As a result, the Blues – which had a 25-year playoff streak prior to the lockout – missed the postseason for the first three post-lockout years, resulting in their attendance (once regularly among the league’s best) plummeting to among the league’s worst in ’05-’06 and ’06-’07.

From ’08-’09 onward, however, attendance steadily improved to where the Blues were regularly in the top ten.

Their FCI was slashed significantly following the ’06-’07 season, dropping to the league’s lowest for ’07-’08 following their plunge to the bottom of the league’s attendance. It would slowly-but-steadily increase after that, rising to be sixth-lowest by ’10-11.

The Blues’ payroll remained among the lowest in the league throughout that period, and was fourth-lowest in ’10-’11.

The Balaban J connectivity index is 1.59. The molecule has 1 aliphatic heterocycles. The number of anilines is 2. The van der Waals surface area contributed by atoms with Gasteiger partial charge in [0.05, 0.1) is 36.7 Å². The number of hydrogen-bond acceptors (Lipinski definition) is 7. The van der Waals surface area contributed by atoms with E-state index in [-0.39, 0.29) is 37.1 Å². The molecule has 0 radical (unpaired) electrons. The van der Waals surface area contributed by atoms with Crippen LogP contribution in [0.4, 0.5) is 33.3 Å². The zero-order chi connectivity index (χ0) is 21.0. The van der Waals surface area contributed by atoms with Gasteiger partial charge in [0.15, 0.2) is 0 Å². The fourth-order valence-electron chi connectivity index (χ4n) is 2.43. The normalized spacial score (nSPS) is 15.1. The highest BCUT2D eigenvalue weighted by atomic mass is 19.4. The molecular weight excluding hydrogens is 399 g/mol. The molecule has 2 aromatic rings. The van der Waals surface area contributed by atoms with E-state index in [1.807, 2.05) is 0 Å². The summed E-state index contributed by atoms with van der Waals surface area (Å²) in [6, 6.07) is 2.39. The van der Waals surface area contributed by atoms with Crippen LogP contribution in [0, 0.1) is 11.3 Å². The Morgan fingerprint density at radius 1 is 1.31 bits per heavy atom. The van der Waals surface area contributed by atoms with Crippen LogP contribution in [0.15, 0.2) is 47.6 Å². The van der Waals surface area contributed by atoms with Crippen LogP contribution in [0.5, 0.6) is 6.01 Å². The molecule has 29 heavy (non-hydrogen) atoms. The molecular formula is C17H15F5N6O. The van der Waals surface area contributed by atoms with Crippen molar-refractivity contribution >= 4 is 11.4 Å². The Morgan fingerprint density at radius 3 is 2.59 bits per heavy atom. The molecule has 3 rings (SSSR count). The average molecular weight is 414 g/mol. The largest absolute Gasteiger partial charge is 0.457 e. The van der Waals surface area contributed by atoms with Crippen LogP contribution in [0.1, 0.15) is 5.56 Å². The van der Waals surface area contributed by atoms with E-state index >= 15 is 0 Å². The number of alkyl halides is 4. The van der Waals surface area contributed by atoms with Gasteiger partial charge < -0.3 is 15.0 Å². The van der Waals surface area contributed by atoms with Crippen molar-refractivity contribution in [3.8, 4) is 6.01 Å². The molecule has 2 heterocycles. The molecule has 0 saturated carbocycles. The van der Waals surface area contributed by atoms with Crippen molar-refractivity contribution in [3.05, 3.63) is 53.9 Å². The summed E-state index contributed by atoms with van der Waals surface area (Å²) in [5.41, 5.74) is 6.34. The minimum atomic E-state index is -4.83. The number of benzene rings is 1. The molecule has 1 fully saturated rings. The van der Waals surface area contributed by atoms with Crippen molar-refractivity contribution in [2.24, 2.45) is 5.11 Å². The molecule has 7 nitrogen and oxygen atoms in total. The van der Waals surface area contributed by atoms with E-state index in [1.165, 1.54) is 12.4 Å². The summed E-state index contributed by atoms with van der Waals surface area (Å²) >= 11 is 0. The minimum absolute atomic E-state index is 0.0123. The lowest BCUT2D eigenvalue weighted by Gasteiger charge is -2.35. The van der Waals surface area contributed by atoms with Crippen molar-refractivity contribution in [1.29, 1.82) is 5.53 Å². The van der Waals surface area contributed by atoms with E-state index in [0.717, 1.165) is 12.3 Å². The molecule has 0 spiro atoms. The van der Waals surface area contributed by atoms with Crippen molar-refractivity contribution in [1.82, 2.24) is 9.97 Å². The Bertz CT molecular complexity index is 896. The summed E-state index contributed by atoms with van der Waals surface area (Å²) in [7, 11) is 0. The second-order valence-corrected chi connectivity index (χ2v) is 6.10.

The rise in attendance and FCI, coupled with keeping payroll low, likely accounts for their losses in ’10-’11 being less than the previous season.

The Sabres frequent appearances among the money-losers came in spite of their strong attendance numbers. In 2005-06, the Sabres were 14th overall in attendance, but never sank below 11th overall in the following years, frequently sitting in the top ten.

Despite a loyal fan base, theirs is the smallest American market in the NHL, one which has also suffered through a bad economy. As a result, their fan cost index is among the lowest in the league. For 2010-11, it was fourth lowest ($228.72).

Throughout that period, their payroll never went higher than 13th overall (’07-’08).

Billionaire Terry Pegula, who took over ownership of the Sabres mid-way through the ’10-’11 season, has pumped money into their roster and arena, bumping their payroll from 15th overall in ’10-11 to fourth-highest (over $65 million) in ’11-’12. They played to capacity (99.9), but their FCI, however, still remained among the lowest in the league.

It’ll be interesting to see the effect upon their operating income for ’11-’12.